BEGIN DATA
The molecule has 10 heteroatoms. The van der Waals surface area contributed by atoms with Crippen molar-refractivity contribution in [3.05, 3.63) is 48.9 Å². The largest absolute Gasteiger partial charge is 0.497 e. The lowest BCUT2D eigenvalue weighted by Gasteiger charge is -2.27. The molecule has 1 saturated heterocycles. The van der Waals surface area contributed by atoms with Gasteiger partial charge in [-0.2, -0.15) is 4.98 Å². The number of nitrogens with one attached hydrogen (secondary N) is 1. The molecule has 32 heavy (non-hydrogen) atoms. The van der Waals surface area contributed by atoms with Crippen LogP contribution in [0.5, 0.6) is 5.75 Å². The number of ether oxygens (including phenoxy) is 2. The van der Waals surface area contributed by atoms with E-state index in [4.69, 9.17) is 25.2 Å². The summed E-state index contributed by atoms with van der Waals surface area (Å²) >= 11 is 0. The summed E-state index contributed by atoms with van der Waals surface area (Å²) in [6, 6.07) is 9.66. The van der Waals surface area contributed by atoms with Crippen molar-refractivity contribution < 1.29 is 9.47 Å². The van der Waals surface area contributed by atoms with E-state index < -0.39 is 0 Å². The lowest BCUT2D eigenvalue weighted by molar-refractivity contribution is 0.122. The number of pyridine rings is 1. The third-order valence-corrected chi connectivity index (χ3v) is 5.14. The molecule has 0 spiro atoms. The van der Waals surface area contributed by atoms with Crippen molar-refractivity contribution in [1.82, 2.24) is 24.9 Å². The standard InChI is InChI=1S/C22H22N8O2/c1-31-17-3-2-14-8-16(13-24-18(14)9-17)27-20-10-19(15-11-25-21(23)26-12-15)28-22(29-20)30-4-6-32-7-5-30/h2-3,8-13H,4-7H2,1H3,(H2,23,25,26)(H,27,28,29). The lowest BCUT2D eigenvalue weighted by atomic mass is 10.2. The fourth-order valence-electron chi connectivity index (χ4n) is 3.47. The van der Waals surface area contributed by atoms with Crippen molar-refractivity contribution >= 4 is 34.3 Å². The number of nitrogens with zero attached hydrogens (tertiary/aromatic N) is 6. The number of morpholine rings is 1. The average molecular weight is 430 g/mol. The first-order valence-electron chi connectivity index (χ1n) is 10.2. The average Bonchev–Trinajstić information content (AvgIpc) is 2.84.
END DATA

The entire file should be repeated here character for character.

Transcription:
The molecule has 10 heteroatoms. The van der Waals surface area contributed by atoms with Crippen molar-refractivity contribution in [3.05, 3.63) is 48.9 Å². The largest absolute Gasteiger partial charge is 0.497 e. The lowest BCUT2D eigenvalue weighted by Gasteiger charge is -2.27. The molecule has 1 saturated heterocycles. The van der Waals surface area contributed by atoms with Gasteiger partial charge in [-0.2, -0.15) is 4.98 Å². The number of nitrogens with one attached hydrogen (secondary N) is 1. The molecule has 32 heavy (non-hydrogen) atoms. The van der Waals surface area contributed by atoms with Crippen LogP contribution in [0.5, 0.6) is 5.75 Å². The number of ether oxygens (including phenoxy) is 2. The van der Waals surface area contributed by atoms with E-state index in [4.69, 9.17) is 25.2 Å². The summed E-state index contributed by atoms with van der Waals surface area (Å²) >= 11 is 0. The summed E-state index contributed by atoms with van der Waals surface area (Å²) in [6, 6.07) is 9.66. The van der Waals surface area contributed by atoms with Crippen molar-refractivity contribution < 1.29 is 9.47 Å². The van der Waals surface area contributed by atoms with E-state index < -0.39 is 0 Å². The lowest BCUT2D eigenvalue weighted by molar-refractivity contribution is 0.122. The number of pyridine rings is 1. The third-order valence-corrected chi connectivity index (χ3v) is 5.14. The molecule has 0 spiro atoms. The van der Waals surface area contributed by atoms with Crippen molar-refractivity contribution in [1.82, 2.24) is 24.9 Å². The standard InChI is InChI=1S/C22H22N8O2/c1-31-17-3-2-14-8-16(13-24-18(14)9-17)27-20-10-19(15-11-25-21(23)26-12-15)28-22(29-20)30-4-6-32-7-5-30/h2-3,8-13H,4-7H2,1H3,(H2,23,25,26)(H,27,28,29). The lowest BCUT2D eigenvalue weighted by atomic mass is 10.2. The fourth-order valence-electron chi connectivity index (χ4n) is 3.47. The van der Waals surface area contributed by atoms with Crippen molar-refractivity contribution >= 4 is 34.3 Å². The number of nitrogens with zero attached hydrogens (tertiary/aromatic N) is 6. The number of morpholine rings is 1. The average molecular weight is 430 g/mol. The first-order valence-electron chi connectivity index (χ1n) is 10.2. The average Bonchev–Trinajstić information content (AvgIpc) is 2.84.